How often do we talk about climate change to family, friends or coworkers? Probably next to never if we’re like most people.
Yale’s national polling reveals that the majority of Americans accept that global warming is happening (73 percent) and are worried about it (63 percent). Even more want carbon dioxide, or CO2, regulated as a pollutant (81 percent).
Given these stats and the warning of scientists that the time window to prevent the worst impacts of climate change is closing fast, what keeps us from openly discussing it?
The answer is complex. For starters, many of us were raised in a bygone era where talking politics (and religion) was considered simply impolite. That climate change has become such a politically divisive issue adds weight to the interpersonal risk people naturally experience in bringing up any sensitive topic, even with intimates.
There is also the fact that humanity is ill equipped to respond to the kind of threat posed by a warming planet. Addressing climate change demands an approach to problem solving outside our past experience as a species. Humans are quite adept at addressing “here and now” challenges like putting out a forest fire. However, human history has not prepared us to respond to, or even easily comprehend, a long-term global problem like climate change because it unfolds so gradually over time and in the form of exacerbation of happenings not completely new to us.
For example, while we can accept that the average global temperature is rising, climate change is thus far being experienced in our individual lives primarily as an increase in weather extremes, like record-breaking temperatures and more violent storms. Because such events are not completely unfamiliar and we never know the extent to which climate change contributed to any one, we can’t feel the immediate urgency of the problem like we would if it stuck suddenly like an earthquake or explosion.
Moreover, the human psyche is resistant to tolerating for long the kind of unease one feels when thinking head-on about the terrifying consequences of unchecked global warming, such as accelerated species extinctions, spread of diseases, mass human migrations, and increases in social unrest and wars. The urge to veg out instead in front of the TV is understandably very human.
But human nature deserves only some of the blame – our politicians and the media are also culpable. Both have participated in the devaluation of science that makes possible that many in the public are unaware or suspicious of some basic facts, e.g. that more than nine out of ten climate scientists and nearly three out of four Americans are convinced that global warming is real.
The complicity of politicians and the media in ignoring climate change was blatant during the 2016 election season. As tallied by Fairness & Accuracy in Reporting, exactly zero questions were asked on the topic during the presidential and vice-presidential general election debates, and the few mentions of climate change by Hillary Clinton were made in passing.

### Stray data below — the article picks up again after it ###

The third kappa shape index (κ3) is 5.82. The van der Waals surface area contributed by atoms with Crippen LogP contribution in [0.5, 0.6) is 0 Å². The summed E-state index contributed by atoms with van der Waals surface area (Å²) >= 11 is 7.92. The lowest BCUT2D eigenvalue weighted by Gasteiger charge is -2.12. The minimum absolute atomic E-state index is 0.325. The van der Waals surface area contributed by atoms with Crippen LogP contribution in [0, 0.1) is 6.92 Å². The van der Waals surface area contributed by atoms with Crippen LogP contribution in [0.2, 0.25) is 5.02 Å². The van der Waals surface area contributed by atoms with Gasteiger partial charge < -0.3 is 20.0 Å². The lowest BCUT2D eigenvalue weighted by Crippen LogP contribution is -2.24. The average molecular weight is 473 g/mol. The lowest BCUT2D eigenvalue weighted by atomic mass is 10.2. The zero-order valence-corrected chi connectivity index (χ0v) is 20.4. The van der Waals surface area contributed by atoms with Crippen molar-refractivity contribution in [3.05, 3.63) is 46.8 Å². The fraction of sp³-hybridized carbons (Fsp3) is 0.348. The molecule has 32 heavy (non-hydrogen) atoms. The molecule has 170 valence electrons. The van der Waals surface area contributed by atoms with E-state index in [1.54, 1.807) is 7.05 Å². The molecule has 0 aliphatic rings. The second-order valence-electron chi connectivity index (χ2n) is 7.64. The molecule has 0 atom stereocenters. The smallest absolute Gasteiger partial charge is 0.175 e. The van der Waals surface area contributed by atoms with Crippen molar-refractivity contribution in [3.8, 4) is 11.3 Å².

Both our elected representatives and the media are entrusted with keeping the public informed about the important issues impacting our individual lives and the nation as a whole. This should include straight talk about climate change solutions at every opportunity. Instead, they default to inflammatory “red meat” issues like abortion and gun control, conveniently keeping the public’s attention diverted from noticing that those societal institutions are abdicating their fundamental obligation to the public in service of appeasing corporate sponsors.
For all of these reasons and more, the public is left feeling personally impotent to do anything about climate change and fooled into thinking that our societal institutions are powerless too. The main point I want to make here is that our elected representatives in Congress are fully vested with the legislative power to address the problem effectively and globally, if only they would.
There is strong agreement among economists (both conservatives and liberals) that the only realistic answer to climate change is to implement a market-based solution that puts a gradually rising fee on carbon emissions worldwide to effect the necessary transition from a fossil fuel-based global economy to one reliant instead on renewable energy sources. Congress needs only to find the political will to pass a revenue-neutral price on carbon as it enters the economy (at the well, mine or port) along with a border tariff on imports imposed on countries that fail to follow to suit.
Revenue-neutrality means that the money collected is passed to American households on an equal basis in the form of a monthly dividend. Studies show such action would strengthen our economy, while effectively addressing the problem.
The size of the U.S. economy empowers us to lead the world to a green energy future, but nothing will happen without Congress stepping up.
The upcoming mid-term elections are an opportunity to make the contenders accountable for their stance on climate change and to rout out any that are impediments to enacting a solution. At minimum, we can visit each candidate’s website to see if climate change is even listed as one of their “Issues.” Or, type “climate change” into the website’s search feature to see what it produces.
To gain comfort in talking about climate change in our day-to-day lives, the five tips offered up by philanthropist Jane Burston might come in handy. For example, she recommends focusing on how climate change is already being felt – like 17 of the hottest 18 years in recorded history happened within the last century – rather than on dreadful ways it could play out in the future.
Also consider reminding others that heads of major gas and oil companies support the Paris Climate Agreement.
Written by Sarah Mosko for EarthTalk and legally licensed through the Matcha publisher network. Please direct all licensing questions to firstname.lastname@example.org.